As for the picture... I don't have just ONE guy that works in my shop... I have a team and, for 12G, my team could about put a new motor in a 6.0 truck....

I am in the position I'm in because I do have some amount of knowledge.... I am a working shop foreman and my usual fare consists of those vehicles that resist normal efforts.... I rarely get to see bad ICPs these days because they aren't  secret and thy don't cost a lot to fix.

You are grappling at straws but the die is cast... you have already shown your "stripe". It isn't too late to repent - you may have some chance of saving your sorry ass....

Think what you want... I would have never made some of the posts you made... too bad that thread was deleted... that must gave been party night in your shop....





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Well, since we're gonna throw pictures up, I'll add a few of my own.

You ain't lived till you've put a set of ARP head studs in a 6.0L



You ain't lived till you've had to wash this SHIT out of a cooling system



You ain't lived till you've done bedplate gaskets in a 6.0 on the floor



You ain't lived till you've had to pull a cab to change a wiring harness that isn't tied to anything and chafes through on the pump, and pays the princely sum of 8.4 hours to do it:



On a crane truck with no power to the crane because the engine won't start, and therefore, won't run the PTO


Gratuitous toolbox shot


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SurgeonGeneral

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I have replaced quite a few 7.3L oil pans in both F-Series and Econolines. Most have many miles on them and also leak from more than just the pan - corrosion is also a big problem in my region. I have watched several technicians jack up engines and replace the oil pans in chassis - about a third of them have returned leaking from the seal. It is absolutely crucial to prepare the sealing surfaces which is difficult to do with the engine hanging - oil slowly dripping down the inside of the block.  I am not willing to gamble with my reputation or the customer's time.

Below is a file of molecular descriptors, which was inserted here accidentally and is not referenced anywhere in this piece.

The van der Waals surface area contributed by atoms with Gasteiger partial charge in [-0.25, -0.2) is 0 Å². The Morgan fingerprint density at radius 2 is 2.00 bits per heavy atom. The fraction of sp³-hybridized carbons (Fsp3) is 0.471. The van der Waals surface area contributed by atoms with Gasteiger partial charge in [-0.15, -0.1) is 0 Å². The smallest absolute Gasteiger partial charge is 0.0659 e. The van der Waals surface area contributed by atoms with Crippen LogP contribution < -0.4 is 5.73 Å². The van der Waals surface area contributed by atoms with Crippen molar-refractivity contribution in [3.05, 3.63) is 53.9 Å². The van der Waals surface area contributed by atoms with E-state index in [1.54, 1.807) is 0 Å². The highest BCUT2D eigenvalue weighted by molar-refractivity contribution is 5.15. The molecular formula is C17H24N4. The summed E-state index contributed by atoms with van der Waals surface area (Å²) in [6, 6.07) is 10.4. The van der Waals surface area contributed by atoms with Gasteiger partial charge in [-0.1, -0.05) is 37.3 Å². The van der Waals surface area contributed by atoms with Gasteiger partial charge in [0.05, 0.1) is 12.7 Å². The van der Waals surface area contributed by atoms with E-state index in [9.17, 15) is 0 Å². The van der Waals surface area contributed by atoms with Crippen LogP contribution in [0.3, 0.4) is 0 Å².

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SurgeonGeneral wrote:


I have replaced quite a few 7.3L oil pans in both F-Series and Econolines. Most have many miles on them and also leak from more than just the pan - corrosion is also a big problem in my region. I have watched several technicians jack up engines and replace the oil pans in chassis - about a third of them have returned leaking from the seal. It is absolutely crucial to prepare the sealing surfaces which is difficult to do with the engine hanging - oil slowly dripping down the inside of the block.  I am not willing to gamble with my reputation or the customer's time.



Well I am proud to say the oil pan I installed into that cube van is still dry as a bone. I am well aware of how to "Prep" the mating surface prior to install.  So go ahead and TRY to discredit my work, I can take it because I know the work I do is as good as some, and better than most.

Big Angry Hillbilly - I appreciate all of your photos, I am sure they will help many others to understand the TRUE amount of work needed to repair their Powerstroke diesels. While I have not installed a set of ARP head studs on a Powerstroke yet, I plan to give it a shot this summer on mine. You can count on me to show good detail with regards to this upgrade. I put ARP bolts in just about everything I pull the heads off of. I agree the ARP bolts/studs are a good investment, one that I will need to make myself very shortly.


-- Edited by SELLC at 04:05, 2009-02-23

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SELLC wrote:


SurgeonGeneral wrote:


 So go ahead and TRY to discredit my work, I can take it because I know the work I do is as good as some, and better than most.




-- Edited by SELLC at 04:05, 2009-02-23



We don't have to try discredit your work, you've done a fine job of doing that yourself.

 



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I think my point here was this, "The book called for removal of the engine to replace the oil pan on this cube truck".

I did it without having to pull the engine. Yes it was a miserable cocksucker, but I got it done and it was a damn fine job. If you cant see the refridgerator unit on-top of the cab, then you dont fully understand the imporance of doing this job without removal of the engine, compressor or condensor for that matter.